Hillsdale, NY-based startup CeuticalSoft is taking aim at an aspect of the discovery informatics infrastructure that generally isn’t bragged about at industry conferences: Most biotech and pharmaceutical researchers are still using low-tech Excel macros to handle the bulk of their data, despite the millions of dollars many of them have spent on enterprise-wide data management infrastructures.
This fact not only makes Microsoft one of the biggest players in the life science informatics marketplace, but also creates an opportunity for customized services around the Excel framework, according to Chip Allee, founder and CEO of CeuticalSoft.
Allee, a drug discovery software veteran, launched CeuticalSoft in December to exploit that opportunity. The firm, which is self-funded, has only one other full-time employee, but Allee also brings a wealth of experience to the venture. He started his career in the lab at Genentech where he began writing computer software for high-throughput screening and eventually founded MLR Automation, which was acquired by Oxford Molecular in 1997. When OxMol was itself picked up by Pharmacopeia in 2000, Allee took some time off to renovate a farm in Maryland before turning back to informatics about a year and a half ago.
The mission of this new venture was obvious, Allee said: “I’ve been in a lot of different labs all over the world, and you find that most people are still doing the majority of their work in Excel. You see a lot of high-dollar software suites and applications out there that don’t really get that much use.”
Launching a business around the common Excel spreadsheet runs counter to the typical bioinformatics startup strategy of building on a novel algorithm or two, but Allee noted that there’s already a “massive technology overload” in the discovery software market — what’s needed isn’t a new tool so much as a way to make the tools that researchers are already using compatible with a larger informatics infrastructure. Informatics directors currently tend to address integration and interoperability with “some huge package that they replace everything with,” Allee said, “which of course doesn’t do much of anything that everybody’s already doing, so you have an acceptance problem and people just keep using their Excel macros.”
CeuticalSoft’s approach is to use a combination of its own Excel modules and in-house macros to create a streamlined framework of interoperable applications. Allee said that even firms that are happy with their home-grown Excel applications could use a bit of help adapting them to a production discovery environment. Generally, packages written by grad students or scientists “can’t integrate with databases properly, they don’t have any security stuff, their deployment is difficult, so all these sort of housekeeping issues around Excel are not taken care of in these applications,” he said.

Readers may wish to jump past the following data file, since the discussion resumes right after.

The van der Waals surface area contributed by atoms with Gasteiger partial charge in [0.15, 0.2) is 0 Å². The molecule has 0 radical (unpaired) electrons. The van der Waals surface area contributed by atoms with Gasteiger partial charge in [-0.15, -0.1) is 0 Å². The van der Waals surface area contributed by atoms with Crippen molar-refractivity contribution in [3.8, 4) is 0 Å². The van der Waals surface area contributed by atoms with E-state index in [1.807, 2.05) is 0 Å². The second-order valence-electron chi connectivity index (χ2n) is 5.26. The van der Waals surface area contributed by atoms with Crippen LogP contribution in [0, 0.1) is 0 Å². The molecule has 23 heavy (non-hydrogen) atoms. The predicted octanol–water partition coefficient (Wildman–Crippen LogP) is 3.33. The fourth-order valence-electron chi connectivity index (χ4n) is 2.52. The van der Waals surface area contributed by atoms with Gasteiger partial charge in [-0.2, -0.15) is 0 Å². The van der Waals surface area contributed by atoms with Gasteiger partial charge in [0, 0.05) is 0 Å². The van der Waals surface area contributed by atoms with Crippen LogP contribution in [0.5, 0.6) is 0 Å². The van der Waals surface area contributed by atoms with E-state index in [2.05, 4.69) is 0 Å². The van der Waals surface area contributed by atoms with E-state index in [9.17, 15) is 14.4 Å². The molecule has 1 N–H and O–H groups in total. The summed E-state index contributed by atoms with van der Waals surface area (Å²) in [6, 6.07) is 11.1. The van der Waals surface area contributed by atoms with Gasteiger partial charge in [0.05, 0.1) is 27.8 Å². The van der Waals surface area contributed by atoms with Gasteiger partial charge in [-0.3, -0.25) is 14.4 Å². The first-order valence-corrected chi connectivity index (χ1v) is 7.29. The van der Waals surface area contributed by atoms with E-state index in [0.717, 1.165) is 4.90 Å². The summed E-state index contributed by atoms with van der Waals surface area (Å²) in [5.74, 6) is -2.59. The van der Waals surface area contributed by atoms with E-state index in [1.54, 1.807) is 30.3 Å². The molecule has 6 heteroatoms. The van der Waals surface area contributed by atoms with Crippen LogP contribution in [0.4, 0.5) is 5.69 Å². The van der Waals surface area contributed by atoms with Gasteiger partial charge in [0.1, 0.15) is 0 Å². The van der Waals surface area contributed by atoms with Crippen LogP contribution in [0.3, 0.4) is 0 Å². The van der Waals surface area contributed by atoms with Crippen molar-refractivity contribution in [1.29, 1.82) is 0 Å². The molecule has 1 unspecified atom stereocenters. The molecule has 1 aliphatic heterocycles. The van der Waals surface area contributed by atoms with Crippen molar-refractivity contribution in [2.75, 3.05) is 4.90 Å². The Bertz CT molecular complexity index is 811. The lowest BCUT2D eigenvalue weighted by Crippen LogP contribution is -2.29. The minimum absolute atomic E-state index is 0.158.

CeuticalSoft addresses these “housekeeping” tasks with AppWrap, a framework for building sets of uniform Excel applications. The framework includes menu and toolbar creation, database input and output, application control, and security features in a single library. CeuticalSoft currently has four standard AppWrap modules available — Filature for converting plate-reader data to a uniform database format; Calcature for performing calculations on batches of plate data; Templature for generating plate templates; and Curvature for analyzing and reporting large numbers of non-linear curves from biological experiments — that can be used as standalone applications or integrated with other customized modules or in-house applications.
In addition, Allee said, CeuticalSoft offers custom Excel programming capabilities for a range of pre-clinical discovery areas, including genomics, high-throughput screening, assay development, automated synthesis, computational chemistry, instrumentation, and CFR-11 compliance. New modules in specific areas will be added based on the company’s engagements.
CeuticalSoft has yet to sign a customer, but Allee said he is currently in discussions with several potential clients, as well as possible partners in the software, instrumentation, and robotics markets. The company is counting on Excel’s pervasive presence in discovery informatics — coupled with the fact that too many highly paid scientists are taking time out of their research to write and maintain Excel macros — to drive its business. “The idea is that we can build things much faster and easier than anyone else because we’re using this already-built, engineered framework, and all we have to do is develop a task-specific piece,” Allee said.